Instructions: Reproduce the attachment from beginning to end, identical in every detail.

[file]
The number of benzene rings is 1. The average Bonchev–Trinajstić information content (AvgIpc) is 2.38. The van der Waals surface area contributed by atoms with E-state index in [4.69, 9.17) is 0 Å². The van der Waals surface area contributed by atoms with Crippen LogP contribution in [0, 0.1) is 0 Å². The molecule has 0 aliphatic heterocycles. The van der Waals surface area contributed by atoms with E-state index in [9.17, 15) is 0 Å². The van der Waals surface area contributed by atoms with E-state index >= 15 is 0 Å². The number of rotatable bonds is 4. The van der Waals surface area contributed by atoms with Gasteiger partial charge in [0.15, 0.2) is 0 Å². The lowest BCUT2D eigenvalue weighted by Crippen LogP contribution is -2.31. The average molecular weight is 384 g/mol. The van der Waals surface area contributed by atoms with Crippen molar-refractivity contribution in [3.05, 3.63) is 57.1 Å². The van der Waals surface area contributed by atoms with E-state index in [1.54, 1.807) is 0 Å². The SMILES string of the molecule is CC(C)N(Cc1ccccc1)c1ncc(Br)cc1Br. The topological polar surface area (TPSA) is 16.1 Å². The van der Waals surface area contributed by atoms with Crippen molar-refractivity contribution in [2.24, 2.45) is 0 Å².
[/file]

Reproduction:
The number of benzene rings is 1. The average Bonchev–Trinajstić information content (AvgIpc) is 2.38. The van der Waals surface area contributed by atoms with E-state index in [4.69, 9.17) is 0 Å². The van der Waals surface area contributed by atoms with Crippen LogP contribution in [0, 0.1) is 0 Å². The molecule has 0 aliphatic heterocycles. The van der Waals surface area contributed by atoms with E-state index in [9.17, 15) is 0 Å². The van der Waals surface area contributed by atoms with E-state index >= 15 is 0 Å². The number of rotatable bonds is 4. The van der Waals surface area contributed by atoms with Gasteiger partial charge in [0.15, 0.2) is 0 Å². The lowest BCUT2D eigenvalue weighted by Crippen LogP contribution is -2.31. The average molecular weight is 384 g/mol. The van der Waals surface area contributed by atoms with Crippen molar-refractivity contribution in [3.05, 3.63) is 57.1 Å². The van der Waals surface area contributed by atoms with E-state index in [1.54, 1.807) is 0 Å². The SMILES string of the molecule is CC(C)N(Cc1ccccc1)c1ncc(Br)cc1Br. The topological polar surface area (TPSA) is 16.1 Å². The van der Waals surface area contributed by atoms with Crippen molar-refractivity contribution in [2.24, 2.45) is 0 Å².